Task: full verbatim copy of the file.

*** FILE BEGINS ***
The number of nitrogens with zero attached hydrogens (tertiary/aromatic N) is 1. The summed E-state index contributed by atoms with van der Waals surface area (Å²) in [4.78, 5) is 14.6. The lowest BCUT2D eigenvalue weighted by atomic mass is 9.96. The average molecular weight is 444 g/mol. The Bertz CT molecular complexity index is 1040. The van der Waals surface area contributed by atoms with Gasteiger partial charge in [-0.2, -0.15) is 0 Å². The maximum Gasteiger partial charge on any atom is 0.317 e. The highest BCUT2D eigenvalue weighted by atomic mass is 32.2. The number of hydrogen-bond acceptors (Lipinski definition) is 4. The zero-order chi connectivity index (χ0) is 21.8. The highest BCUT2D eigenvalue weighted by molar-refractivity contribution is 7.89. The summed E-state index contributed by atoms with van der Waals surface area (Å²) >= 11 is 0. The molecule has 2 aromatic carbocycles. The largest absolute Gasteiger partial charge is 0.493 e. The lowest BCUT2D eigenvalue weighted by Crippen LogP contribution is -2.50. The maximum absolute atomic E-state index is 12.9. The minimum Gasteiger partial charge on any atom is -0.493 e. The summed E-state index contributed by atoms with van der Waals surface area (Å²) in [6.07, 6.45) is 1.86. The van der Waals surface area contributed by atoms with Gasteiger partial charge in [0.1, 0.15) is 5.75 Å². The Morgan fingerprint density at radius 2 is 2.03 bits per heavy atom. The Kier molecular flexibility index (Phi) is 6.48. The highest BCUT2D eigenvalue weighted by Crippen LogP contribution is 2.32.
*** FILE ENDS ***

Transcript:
The number of nitrogens with zero attached hydrogens (tertiary/aromatic N) is 1. The summed E-state index contributed by atoms with van der Waals surface area (Å²) in [4.78, 5) is 14.6. The lowest BCUT2D eigenvalue weighted by atomic mass is 9.96. The average molecular weight is 444 g/mol. The Bertz CT molecular complexity index is 1040. The van der Waals surface area contributed by atoms with Gasteiger partial charge in [-0.2, -0.15) is 0 Å². The maximum Gasteiger partial charge on any atom is 0.317 e. The highest BCUT2D eigenvalue weighted by atomic mass is 32.2. The number of hydrogen-bond acceptors (Lipinski definition) is 4. The zero-order chi connectivity index (χ0) is 21.8. The highest BCUT2D eigenvalue weighted by molar-refractivity contribution is 7.89. The summed E-state index contributed by atoms with van der Waals surface area (Å²) >= 11 is 0. The molecule has 2 aromatic carbocycles. The largest absolute Gasteiger partial charge is 0.493 e. The lowest BCUT2D eigenvalue weighted by Crippen LogP contribution is -2.50. The maximum absolute atomic E-state index is 12.9. The minimum Gasteiger partial charge on any atom is -0.493 e. The summed E-state index contributed by atoms with van der Waals surface area (Å²) in [6.07, 6.45) is 1.86. The van der Waals surface area contributed by atoms with Gasteiger partial charge in [0.1, 0.15) is 5.75 Å². The Morgan fingerprint density at radius 2 is 2.03 bits per heavy atom. The Kier molecular flexibility index (Phi) is 6.48. The highest BCUT2D eigenvalue weighted by Crippen LogP contribution is 2.32.